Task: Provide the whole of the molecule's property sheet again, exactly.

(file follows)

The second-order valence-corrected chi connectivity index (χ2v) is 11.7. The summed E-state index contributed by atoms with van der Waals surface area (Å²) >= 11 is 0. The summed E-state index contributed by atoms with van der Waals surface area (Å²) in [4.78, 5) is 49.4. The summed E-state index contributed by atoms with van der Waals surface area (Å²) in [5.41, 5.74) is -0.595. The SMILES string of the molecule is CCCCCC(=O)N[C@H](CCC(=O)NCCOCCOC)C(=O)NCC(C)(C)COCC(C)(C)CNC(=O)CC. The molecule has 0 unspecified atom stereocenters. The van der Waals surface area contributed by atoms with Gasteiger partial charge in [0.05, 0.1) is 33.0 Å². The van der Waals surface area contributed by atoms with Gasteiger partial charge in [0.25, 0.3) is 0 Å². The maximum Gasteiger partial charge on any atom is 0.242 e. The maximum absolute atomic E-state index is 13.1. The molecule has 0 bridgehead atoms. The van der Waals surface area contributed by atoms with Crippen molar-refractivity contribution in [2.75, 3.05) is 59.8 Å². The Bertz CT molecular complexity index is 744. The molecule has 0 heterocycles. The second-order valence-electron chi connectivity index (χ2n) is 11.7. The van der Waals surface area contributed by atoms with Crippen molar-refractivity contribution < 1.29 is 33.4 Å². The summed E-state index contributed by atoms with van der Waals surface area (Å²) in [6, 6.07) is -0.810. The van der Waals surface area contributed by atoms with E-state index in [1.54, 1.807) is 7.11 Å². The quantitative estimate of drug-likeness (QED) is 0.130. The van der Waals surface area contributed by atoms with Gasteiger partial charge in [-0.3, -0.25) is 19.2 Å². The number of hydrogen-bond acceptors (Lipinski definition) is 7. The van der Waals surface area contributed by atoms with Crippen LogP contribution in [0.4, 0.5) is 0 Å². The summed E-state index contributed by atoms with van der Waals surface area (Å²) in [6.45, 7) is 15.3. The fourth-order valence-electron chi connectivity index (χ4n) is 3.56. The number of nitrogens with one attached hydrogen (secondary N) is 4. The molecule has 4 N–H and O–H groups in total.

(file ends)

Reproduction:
The second-order valence-corrected chi connectivity index (χ2v) is 11.7. The summed E-state index contributed by atoms with van der Waals surface area (Å²) >= 11 is 0. The summed E-state index contributed by atoms with van der Waals surface area (Å²) in [4.78, 5) is 49.4. The summed E-state index contributed by atoms with van der Waals surface area (Å²) in [5.41, 5.74) is -0.595. The SMILES string of the molecule is CCCCCC(=O)N[C@H](CCC(=O)NCCOCCOC)C(=O)NCC(C)(C)COCC(C)(C)CNC(=O)CC. The molecule has 0 unspecified atom stereocenters. The van der Waals surface area contributed by atoms with Gasteiger partial charge in [0.05, 0.1) is 33.0 Å². The van der Waals surface area contributed by atoms with Gasteiger partial charge in [0.25, 0.3) is 0 Å². The maximum Gasteiger partial charge on any atom is 0.242 e. The maximum absolute atomic E-state index is 13.1. The molecule has 0 bridgehead atoms. The van der Waals surface area contributed by atoms with Crippen molar-refractivity contribution in [2.75, 3.05) is 59.8 Å². The Bertz CT molecular complexity index is 744. The molecule has 0 heterocycles. The second-order valence-electron chi connectivity index (χ2n) is 11.7. The van der Waals surface area contributed by atoms with Crippen molar-refractivity contribution < 1.29 is 33.4 Å². The summed E-state index contributed by atoms with van der Waals surface area (Å²) in [6, 6.07) is -0.810. The van der Waals surface area contributed by atoms with E-state index in [1.54, 1.807) is 7.11 Å². The quantitative estimate of drug-likeness (QED) is 0.130. The van der Waals surface area contributed by atoms with Gasteiger partial charge in [-0.3, -0.25) is 19.2 Å². The number of hydrogen-bond acceptors (Lipinski definition) is 7. The van der Waals surface area contributed by atoms with Crippen LogP contribution in [0.4, 0.5) is 0 Å². The summed E-state index contributed by atoms with van der Waals surface area (Å²) in [6.45, 7) is 15.3. The fourth-order valence-electron chi connectivity index (χ4n) is 3.56. The number of nitrogens with one attached hydrogen (secondary N) is 4. The molecule has 4 N–H and O–H groups in total.